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Flashes need immediate medical diagnosis by an eye specialist because of the risk of the severe retinal detachment, which can cause vision loss. However, other causes of flashes (and floaters) are more common than retinal detachment, such as vitreous detachment due to aging. Flashes are caused by improper stimulation of the eye's retina, or the optic nerve, which the brain interprets as light. Flashes may occur on movement of the eye, such as in vitreous detachment where the vitreous is pulling on the retina and eye movement exacerbates the effect.
Originally posted by donniedeath
Ok try to give more info. It's like small round light and as soon as you see it. It's gone.
Ordinarily, light entering your eye stimulates the retina. This produces an electrical impulse, which the optic nerve transmits to the brain. The brain then interprets this impulse as light or some type of image.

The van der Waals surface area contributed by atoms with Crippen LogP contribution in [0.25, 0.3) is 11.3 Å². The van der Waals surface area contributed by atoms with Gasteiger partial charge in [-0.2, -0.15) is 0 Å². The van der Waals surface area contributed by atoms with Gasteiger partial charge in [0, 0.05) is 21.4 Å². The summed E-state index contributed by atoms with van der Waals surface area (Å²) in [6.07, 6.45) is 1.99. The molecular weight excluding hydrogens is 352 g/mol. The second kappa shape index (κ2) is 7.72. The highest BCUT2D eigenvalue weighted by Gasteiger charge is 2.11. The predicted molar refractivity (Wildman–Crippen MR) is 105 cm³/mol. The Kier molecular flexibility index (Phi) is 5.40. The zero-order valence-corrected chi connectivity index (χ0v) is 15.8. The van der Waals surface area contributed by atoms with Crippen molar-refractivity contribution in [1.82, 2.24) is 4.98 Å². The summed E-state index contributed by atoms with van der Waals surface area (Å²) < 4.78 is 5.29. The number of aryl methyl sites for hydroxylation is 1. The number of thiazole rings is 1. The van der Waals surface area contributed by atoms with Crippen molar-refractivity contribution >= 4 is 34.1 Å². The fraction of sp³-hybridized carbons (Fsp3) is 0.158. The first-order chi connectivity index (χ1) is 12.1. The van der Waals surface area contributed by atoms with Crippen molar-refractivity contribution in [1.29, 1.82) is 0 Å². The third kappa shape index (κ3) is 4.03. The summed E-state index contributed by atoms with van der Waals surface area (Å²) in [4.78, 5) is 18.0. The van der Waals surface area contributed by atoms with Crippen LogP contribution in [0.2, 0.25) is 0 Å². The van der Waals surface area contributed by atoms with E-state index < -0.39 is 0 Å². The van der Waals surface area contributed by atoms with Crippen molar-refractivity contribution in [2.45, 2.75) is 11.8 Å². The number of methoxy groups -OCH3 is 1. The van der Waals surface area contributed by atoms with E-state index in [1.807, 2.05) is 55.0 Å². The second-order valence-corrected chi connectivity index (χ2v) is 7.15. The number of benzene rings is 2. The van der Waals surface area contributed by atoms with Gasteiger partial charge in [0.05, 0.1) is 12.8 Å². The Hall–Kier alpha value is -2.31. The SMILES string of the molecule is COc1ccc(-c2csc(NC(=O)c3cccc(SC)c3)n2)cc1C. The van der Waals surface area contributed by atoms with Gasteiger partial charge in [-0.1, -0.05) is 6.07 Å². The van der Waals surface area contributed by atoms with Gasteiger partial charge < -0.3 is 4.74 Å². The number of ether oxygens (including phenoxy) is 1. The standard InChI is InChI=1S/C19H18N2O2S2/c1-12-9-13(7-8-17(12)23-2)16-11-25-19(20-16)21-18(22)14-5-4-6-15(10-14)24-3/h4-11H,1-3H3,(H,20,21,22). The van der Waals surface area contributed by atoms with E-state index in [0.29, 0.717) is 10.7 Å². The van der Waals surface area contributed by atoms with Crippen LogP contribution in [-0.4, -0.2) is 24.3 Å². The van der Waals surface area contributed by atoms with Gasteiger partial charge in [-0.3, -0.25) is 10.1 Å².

If the retina is mechanically stimulated (physically touched), a similar electrical impulse is sent to the brain. This impulse is then interpreted as a "flicker" of light.
When the retina is tugged, torn or detached from the back of the eye, a flash or flicker of light commonly is noticed. Depending on the extent of the tear or detachment, these flashes of light might be short-lived or continue indefinitely until the retina is repaired.
Flashes (photopsia) also may occur after a blow to the head, often called "seeing stars."
Some people experience flashes of light that appear as jagged lines or "heat waves" in both eyes, often lasting 10-20 minutes. These types of flashes are usually caused by a spasm of blood vessels in the brain, which is called a migraine.